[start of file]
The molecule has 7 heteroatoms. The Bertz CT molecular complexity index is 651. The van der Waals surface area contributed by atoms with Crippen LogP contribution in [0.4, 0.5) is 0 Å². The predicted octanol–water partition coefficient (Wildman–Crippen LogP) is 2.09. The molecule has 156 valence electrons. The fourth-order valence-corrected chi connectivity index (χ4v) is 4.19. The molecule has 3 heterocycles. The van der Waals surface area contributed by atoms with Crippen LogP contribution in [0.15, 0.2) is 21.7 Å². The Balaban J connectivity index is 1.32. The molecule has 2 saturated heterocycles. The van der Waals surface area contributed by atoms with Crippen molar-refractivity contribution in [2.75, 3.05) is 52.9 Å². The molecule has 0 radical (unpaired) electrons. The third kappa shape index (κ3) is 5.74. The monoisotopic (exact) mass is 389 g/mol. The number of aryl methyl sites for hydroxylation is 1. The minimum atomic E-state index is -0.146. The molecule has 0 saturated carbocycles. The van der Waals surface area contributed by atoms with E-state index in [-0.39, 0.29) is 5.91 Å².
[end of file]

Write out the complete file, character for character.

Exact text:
The molecule has 7 heteroatoms. The Bertz CT molecular complexity index is 651. The van der Waals surface area contributed by atoms with Crippen LogP contribution in [0.4, 0.5) is 0 Å². The predicted octanol–water partition coefficient (Wildman–Crippen LogP) is 2.09. The molecule has 156 valence electrons. The fourth-order valence-corrected chi connectivity index (χ4v) is 4.19. The molecule has 3 heterocycles. The van der Waals surface area contributed by atoms with Crippen LogP contribution in [0.15, 0.2) is 21.7 Å². The Balaban J connectivity index is 1.32. The molecule has 2 saturated heterocycles. The van der Waals surface area contributed by atoms with Crippen molar-refractivity contribution in [2.75, 3.05) is 52.9 Å². The molecule has 0 radical (unpaired) electrons. The third kappa shape index (κ3) is 5.74. The monoisotopic (exact) mass is 389 g/mol. The number of aryl methyl sites for hydroxylation is 1. The minimum atomic E-state index is -0.146. The molecule has 0 saturated carbocycles. The van der Waals surface area contributed by atoms with E-state index in [-0.39, 0.29) is 5.91 Å².